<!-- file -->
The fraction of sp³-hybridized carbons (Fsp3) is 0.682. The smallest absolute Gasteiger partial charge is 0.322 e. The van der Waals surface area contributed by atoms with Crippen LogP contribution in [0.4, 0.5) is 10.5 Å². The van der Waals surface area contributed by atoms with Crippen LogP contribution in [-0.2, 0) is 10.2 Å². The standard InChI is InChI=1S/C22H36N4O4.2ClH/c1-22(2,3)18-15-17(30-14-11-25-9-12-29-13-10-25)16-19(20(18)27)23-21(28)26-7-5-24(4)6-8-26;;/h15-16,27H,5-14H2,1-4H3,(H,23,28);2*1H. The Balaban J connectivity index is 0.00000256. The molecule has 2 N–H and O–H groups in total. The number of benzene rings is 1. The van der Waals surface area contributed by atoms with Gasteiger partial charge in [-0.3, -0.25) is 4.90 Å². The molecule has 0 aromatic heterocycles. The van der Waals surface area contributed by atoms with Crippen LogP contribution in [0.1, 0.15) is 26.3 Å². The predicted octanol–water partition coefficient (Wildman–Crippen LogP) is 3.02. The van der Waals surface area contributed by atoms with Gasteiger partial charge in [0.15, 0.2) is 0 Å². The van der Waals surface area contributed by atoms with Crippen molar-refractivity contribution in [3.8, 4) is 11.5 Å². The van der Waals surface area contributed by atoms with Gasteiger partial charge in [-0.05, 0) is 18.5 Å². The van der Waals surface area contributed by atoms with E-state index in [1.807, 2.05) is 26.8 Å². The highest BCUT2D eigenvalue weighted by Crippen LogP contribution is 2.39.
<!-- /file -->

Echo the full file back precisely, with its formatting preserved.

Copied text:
The fraction of sp³-hybridized carbons (Fsp3) is 0.682. The smallest absolute Gasteiger partial charge is 0.322 e. The van der Waals surface area contributed by atoms with Crippen LogP contribution in [0.4, 0.5) is 10.5 Å². The van der Waals surface area contributed by atoms with Crippen LogP contribution in [-0.2, 0) is 10.2 Å². The standard InChI is InChI=1S/C22H36N4O4.2ClH/c1-22(2,3)18-15-17(30-14-11-25-9-12-29-13-10-25)16-19(20(18)27)23-21(28)26-7-5-24(4)6-8-26;;/h15-16,27H,5-14H2,1-4H3,(H,23,28);2*1H. The Balaban J connectivity index is 0.00000256. The molecule has 2 N–H and O–H groups in total. The number of benzene rings is 1. The van der Waals surface area contributed by atoms with Gasteiger partial charge in [-0.3, -0.25) is 4.90 Å². The molecule has 0 aromatic heterocycles. The van der Waals surface area contributed by atoms with Crippen LogP contribution in [0.1, 0.15) is 26.3 Å². The predicted octanol–water partition coefficient (Wildman–Crippen LogP) is 3.02. The van der Waals surface area contributed by atoms with Gasteiger partial charge in [0.15, 0.2) is 0 Å². The van der Waals surface area contributed by atoms with Crippen molar-refractivity contribution in [3.8, 4) is 11.5 Å². The van der Waals surface area contributed by atoms with Gasteiger partial charge in [-0.05, 0) is 18.5 Å². The van der Waals surface area contributed by atoms with E-state index in [1.807, 2.05) is 26.8 Å². The highest BCUT2D eigenvalue weighted by Crippen LogP contribution is 2.39.